- The world is a crazy place, but if you want to see all that is good with the world, go run or watch a big city marathon
- I have to be able to run
- It’s all about managing the niggles
- I’m afraid Kent won’t live up to this
As you know this year is for Sharon. Every race I’ve run so far I’ve run with her in my thoughts. I dedicate every race to the inspiring, courageous, beautiful person she is …… just a little bit of these last two ….they were for me.
“It’s not all about getting a good time, it’s about having a good time”
Sixteen down, four to go
Well things did go a little nuts over in the states …. but thanks Barack !
I never originally intended to run Marine Corps. This ended up being a late addition long after I’d planned much of the year. I cancelled another race to squeeze this in, partly due to the fact that it fell just one week before New York which I was fortunate enough to get a ballot place for, and partly due to the glowing reports of some fellow BCRCer’s who ran and supported last year.
The MCM is one of the largest marathons in the US and the world and stands as the largest marathon in the world that doesn’t offer prize money, earning its nickname, “The People’s Marathon.” It was inspired by an idea back in the 70’s by US Marine Corps Col. Jim Fowler. He outlined a unique plan for the Marine Corps Reserve Marathon (MCRM) to promote community goodwill, showcase the Marine Corps, serve as a recruiting tool and also give Marines an opportunity to qualify for the marathon in Boston. Col. Fowler said at the time “After the Vietnam War, popularity of the military services declined in the eyes of many. At the same time, distance running was gaining considerable positive attention,” Shortly afterwards, and following the increased popularity of the event MCRM became MCM and also became one of my all time favourites, for many different reasons.
I was a little apprehensive as always travelling to another marathon on my own, not helped by the fact that my knee had been troubling me again in the lead up to the race. I was however looking forward to meeting up with good friends in New York where I was to travel to directly after MCM. I’d also made contact with some fellow MCM runners via social media prior to travelling, and whilst initially unsure if we’d be able to meet out there, it would soon transpire that running Marine Corps and subsequently arranging to meet fellow runners would be one of the better decisions I’ve made this year.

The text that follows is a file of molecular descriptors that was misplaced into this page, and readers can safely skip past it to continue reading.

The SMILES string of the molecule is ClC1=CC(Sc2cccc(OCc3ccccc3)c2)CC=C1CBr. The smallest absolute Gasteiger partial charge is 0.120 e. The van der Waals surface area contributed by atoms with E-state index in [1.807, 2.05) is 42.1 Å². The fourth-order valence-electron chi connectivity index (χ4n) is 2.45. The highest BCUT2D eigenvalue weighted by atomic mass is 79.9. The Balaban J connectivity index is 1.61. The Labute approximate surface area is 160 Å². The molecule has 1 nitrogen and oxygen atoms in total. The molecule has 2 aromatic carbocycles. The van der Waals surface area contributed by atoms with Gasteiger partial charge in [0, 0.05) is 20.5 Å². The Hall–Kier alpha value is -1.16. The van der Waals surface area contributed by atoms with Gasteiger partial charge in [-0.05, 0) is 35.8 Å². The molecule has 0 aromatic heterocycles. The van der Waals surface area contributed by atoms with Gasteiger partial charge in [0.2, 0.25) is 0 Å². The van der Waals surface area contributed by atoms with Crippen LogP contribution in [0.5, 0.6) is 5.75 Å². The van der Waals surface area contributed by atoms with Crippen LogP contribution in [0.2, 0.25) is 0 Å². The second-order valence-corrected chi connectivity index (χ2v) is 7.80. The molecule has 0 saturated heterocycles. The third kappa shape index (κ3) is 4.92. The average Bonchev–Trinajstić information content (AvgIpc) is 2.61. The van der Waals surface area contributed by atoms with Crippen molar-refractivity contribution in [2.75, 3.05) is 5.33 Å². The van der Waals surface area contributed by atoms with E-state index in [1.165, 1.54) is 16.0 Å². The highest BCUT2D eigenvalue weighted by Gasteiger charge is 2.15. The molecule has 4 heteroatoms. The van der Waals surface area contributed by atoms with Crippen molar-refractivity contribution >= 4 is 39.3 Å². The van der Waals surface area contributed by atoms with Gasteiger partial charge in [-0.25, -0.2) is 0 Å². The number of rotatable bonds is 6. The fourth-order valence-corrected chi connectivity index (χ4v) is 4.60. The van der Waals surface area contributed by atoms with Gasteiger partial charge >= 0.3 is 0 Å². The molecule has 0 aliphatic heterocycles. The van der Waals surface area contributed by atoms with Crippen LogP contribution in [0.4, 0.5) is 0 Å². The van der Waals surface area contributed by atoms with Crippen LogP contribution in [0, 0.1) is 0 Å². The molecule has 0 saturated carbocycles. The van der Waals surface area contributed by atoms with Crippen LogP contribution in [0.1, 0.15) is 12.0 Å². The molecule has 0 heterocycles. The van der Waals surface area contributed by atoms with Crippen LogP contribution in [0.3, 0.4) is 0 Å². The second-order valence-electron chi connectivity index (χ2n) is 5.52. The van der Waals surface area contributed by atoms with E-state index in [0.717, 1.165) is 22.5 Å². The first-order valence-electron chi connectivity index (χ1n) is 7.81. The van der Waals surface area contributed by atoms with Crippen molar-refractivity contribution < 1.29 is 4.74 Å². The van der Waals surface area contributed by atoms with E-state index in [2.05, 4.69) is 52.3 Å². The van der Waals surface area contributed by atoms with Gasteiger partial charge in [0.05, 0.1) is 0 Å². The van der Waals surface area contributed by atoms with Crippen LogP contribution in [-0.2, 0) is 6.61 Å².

I travelled out a couple of days before, the crew of my flight having been tipped off about my exploits this year by a lovely friend from the infamous BCRC !
I arrived at Dulles International a little weary hoping for a smooth transfer to my hotel in central Washington, and hoping to get to the Expo that day to free up Saturday …. some hope ! My phone died pretty much straight away, I hadn’t made any prior arrangements to get to my hotel and I had little option but to jump in a cab and get stuck in traffic for an hour or so.
One very expensive cab ride later, but thankfully having squeezed in the Expo to collect my bib just before they closed …. I made it back to my hotel and crashed.
I was hoping to free up Saturday as a friend had told me that parkrun had just started up in DC, and I’d arranged to meet some fellow runners later that day. I made it to Theodore Roosevelt Island parkrun on Saturday morning, arriving along with a few other parkrun ‘tourists’ hoping for a shake out run before the big event the following day.
The spirit of parkrun and excitement about MCM was truly in abundance. I arrived pretty early on a chilly morning and so offered my services in setting up ….. I put together a flag and they registered me as a volunteer as well as a runner !
I took a slow plod around the island with a fellow MCM participant, and it felt good to chat about the race and blow away the experience of the previous day. A big thank you to the very kind DC parkrunner’s who kindly made donations to my fundraising page.